Governor Dannel Malloy’s budget director Ben Barnes, in a comment he posted on OIB writes the governor’s proposal to put the brakes on auto taxes “does indeed assume that communities will make up most or all of the lost car taxes with a shift onto other property taxpayers.” City bean counters are reeling from the governor’s budget proposal that if passed by the legislature will cost the city roughly $17 million in revenue. No problem, says the state’s chief bean counter, the revenue will simply be shifted to “other” property taxpayers. But what will the residential tax rate be? How will this plan impact businesses considering the city? Is this a shell game? Barnes’ comment follows:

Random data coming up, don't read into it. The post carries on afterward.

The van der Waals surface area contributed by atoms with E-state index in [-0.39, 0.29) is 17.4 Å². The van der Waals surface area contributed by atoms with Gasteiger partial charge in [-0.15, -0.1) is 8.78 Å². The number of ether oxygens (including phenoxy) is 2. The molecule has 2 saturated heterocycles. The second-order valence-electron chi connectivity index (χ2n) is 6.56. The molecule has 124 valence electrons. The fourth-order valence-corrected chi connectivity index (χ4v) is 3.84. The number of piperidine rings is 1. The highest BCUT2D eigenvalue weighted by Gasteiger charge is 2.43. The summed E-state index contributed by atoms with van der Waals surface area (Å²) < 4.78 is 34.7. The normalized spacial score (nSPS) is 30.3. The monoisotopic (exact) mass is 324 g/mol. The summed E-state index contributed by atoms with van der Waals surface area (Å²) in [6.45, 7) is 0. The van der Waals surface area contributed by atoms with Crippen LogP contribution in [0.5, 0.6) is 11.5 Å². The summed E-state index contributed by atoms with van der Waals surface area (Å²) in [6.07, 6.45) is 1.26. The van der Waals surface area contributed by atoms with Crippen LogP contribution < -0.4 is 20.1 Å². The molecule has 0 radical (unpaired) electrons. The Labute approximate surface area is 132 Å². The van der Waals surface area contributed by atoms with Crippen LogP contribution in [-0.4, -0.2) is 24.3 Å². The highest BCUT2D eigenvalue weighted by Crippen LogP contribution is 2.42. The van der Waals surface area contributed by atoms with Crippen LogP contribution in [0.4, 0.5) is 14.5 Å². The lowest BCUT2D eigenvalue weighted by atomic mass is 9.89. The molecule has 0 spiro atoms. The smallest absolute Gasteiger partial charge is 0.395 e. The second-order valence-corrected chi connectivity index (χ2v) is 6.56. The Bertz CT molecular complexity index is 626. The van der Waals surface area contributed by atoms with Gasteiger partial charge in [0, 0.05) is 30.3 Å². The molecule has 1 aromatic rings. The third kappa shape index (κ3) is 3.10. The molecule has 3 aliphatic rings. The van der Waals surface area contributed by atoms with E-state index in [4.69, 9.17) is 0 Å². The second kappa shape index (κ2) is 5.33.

The governor’s proposed elimination of the car tax does indeed assume that communities will make up most or all of the lost car taxes with a shift onto other property taxpayers. Since some of those taxes are paid by absentee property owners, businesses and owners of taxable personal property, the shift should favor residents, particularly renters and lower-income residents. Bridgeport, and every other city and town, should do the math before jumping to conclusions about what this will mean. Overall, most Connecticut residents will benefit from this change, depending on what kind of property and cars they own.